Tracing back the digitec phishing e-mails
Red alert for our customer service. Several customers reported having received blatantly fake e-mails from us. The e-mails request payment for an order that is not further mentioned.
We’re not exactly spoilt for clues when it comes to tracking down the culprits. However, one thing that can be concluded from the e-mails is that the people behind the attack do not speak German. If they did, surely they would have made the effort to add a short text. But they didn’t. All they did was attach a payment slip and a Word document in the format “.docx”.
A closer look at the e-mail
The e-mail shows sender adresses such as Digitec@ropa-maschinenbau.de, a company that manufactures large machines. It probably goes without saying that we do not have an address at Ropa. Furthermore, it can be assumed that the hackers are not sat at the Ropa office but are taking advantage of a weak spot in the company’s e-mail system. Another possibility is that the e-mails were configured to show a different sender.
This enables e-mails to be sent from numerous addresses from companies that have no interest in damaging you in any way. What is very interesting though are reports of e-mails being sent from the domain digitec.com. This domain does not belong to us but to someone else.
Our research has revealed that the digitec.com domain belongs to the Digitec Corporation in Yonkers, New York. Further research has shown that the Digitec Corporation really exists.
We can, however, conclude that these criminals – provided they are the owners of the domain – got their hands on Digitec.com a while ago as it remains in their possession until June 2019. In other words: They either bought the domain five months or two years and five months ago.
However, there is an indication that the Digitec Corporation is not behind these e-mails. The e-mail address registered for the domain is email@example.com – compuserve being a free e-mail service provided by the Internet giant AOL.
The payload, that’s the part of the attack that harms your PC, is hidden in the e-mail attachment. The attachment is a docx file. A file that can be opened with Microsoft Word. This is what it looks like after opening.
The attachment is written in terrible German and can roughly be translated as follows:
This is detailment your account
To see receipt, click twice on image.
The broken German provides a further clue that the attackers have no command of the language. Most elementary school kids would have done a better job.
WARNING: Don't go near attachments from unknown sources. Opening the files alone can be dangerous. We assume no liability for any damage caused to your computer.
What it is that the programme does is hard to say with the time and means available at the moment. The expert’s estimation: “It will most probably download further malware.” Both our in-house and external experts are analyzing the situation and looking for further clues in the code.
How Digitec.ch sends invoices
Security is one of our prime concerns. Therefore, we are currently unable to provide you with further information. It’s not that we don’t want to tell you but that an attacker can use the information against you or us.
As the current case proves: We are a target. And we want to give the attackers as little means and information as possible. The current case also proves that, although the attackers know who we are, they don’t know us well enough. Help us by giving no foothold to these blatant fakes!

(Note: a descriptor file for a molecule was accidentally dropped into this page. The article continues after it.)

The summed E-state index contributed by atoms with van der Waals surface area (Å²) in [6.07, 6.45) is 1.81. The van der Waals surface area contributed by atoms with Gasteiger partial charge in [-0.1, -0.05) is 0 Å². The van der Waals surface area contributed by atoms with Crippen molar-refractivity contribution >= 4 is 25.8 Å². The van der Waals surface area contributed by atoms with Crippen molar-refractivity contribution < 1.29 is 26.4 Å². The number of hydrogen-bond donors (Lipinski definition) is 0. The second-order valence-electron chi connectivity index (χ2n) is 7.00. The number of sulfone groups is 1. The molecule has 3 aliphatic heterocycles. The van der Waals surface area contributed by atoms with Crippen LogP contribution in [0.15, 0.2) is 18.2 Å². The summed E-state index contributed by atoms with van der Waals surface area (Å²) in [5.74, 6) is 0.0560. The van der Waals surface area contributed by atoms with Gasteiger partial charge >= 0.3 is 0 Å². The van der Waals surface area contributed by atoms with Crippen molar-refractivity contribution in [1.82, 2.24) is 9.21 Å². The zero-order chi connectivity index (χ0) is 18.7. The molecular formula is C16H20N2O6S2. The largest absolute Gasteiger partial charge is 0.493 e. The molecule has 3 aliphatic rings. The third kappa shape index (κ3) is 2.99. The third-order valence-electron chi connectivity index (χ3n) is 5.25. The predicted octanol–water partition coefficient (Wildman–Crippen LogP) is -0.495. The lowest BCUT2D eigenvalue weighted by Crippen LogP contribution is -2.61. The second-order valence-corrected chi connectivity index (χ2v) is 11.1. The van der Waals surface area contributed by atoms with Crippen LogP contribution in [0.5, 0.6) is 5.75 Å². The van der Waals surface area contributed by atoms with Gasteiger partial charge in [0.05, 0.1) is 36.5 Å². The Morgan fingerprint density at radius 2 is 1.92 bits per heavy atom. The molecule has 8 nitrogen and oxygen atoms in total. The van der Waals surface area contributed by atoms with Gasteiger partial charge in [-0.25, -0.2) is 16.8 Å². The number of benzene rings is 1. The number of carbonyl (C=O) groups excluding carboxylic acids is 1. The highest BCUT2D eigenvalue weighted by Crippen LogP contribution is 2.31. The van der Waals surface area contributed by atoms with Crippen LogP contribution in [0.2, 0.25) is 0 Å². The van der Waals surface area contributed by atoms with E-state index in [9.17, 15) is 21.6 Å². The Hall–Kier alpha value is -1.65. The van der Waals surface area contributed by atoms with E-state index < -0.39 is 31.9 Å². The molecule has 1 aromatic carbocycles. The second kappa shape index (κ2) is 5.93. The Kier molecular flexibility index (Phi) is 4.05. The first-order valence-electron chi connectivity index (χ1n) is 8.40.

A bit of practical information for you: We always send invoices in PDF format. No matter what kind of digitec invoice you may receive – if it’s not in PDF format, it’s not from us.
With this in mind, stay safe and refrain from opening e-mails that are in any way suspicious – even if they look like they’re from digitec or Galaxus. The only domains we use for sending e-mails are @digitec.ch, @digitecgalaxus.ch and @galaxus.ch.
Update I: What to do if you've been infected?
If you accidentally double-clicked on the image, all is not lost. Our internal IT department has decoded the e-mail’s code and exposed the purpose of the malware.
It modifies your computer or rather your browser in a way that allows it to visit .onion websites without the generally required proxy. These websites can be found in the so-called Dark Net. Furthermore, the attachment installs a certificate that allows your computer to access certain sites that are otherwise not accessible to the public. We currently do not know what exactly happens on these sites. It’s quite possible that this is where further software is obtained. According to our IT department, it is also possible that these sites are used as control pages for botnets or the like. With the connection to the .onion site, it’s theoretically possible to give your computer commands.
If you want to beat the infection, try the following steps:
- Open Firefox
- Enter about:config in the address field
- Search for network.dns
- The line network.dns.blockDotOnion is set to false in infected computers
- Change the value to true and access to the Dark Net will be blocked. According to the latest findings, this also makes the certificate ineffective.
- Remove the certificate according to the instructions provided by Microsoft.aspx) or Apple
Although this does not undo all changes the malware has made to your computer, it does interrupt the communication channel to the Dark Net. According to our current state of knowledge, it also renders it harmless, even if some data remains on the PC. We are currently working on creating a manual on how to fully remove the malware.
Update II: The code is now fully decoded
Christian Margadant and his team have fully decoded the malicious code. We now know exactly what the phishers want, how they proceed and how you can rid yourself of the malicious script.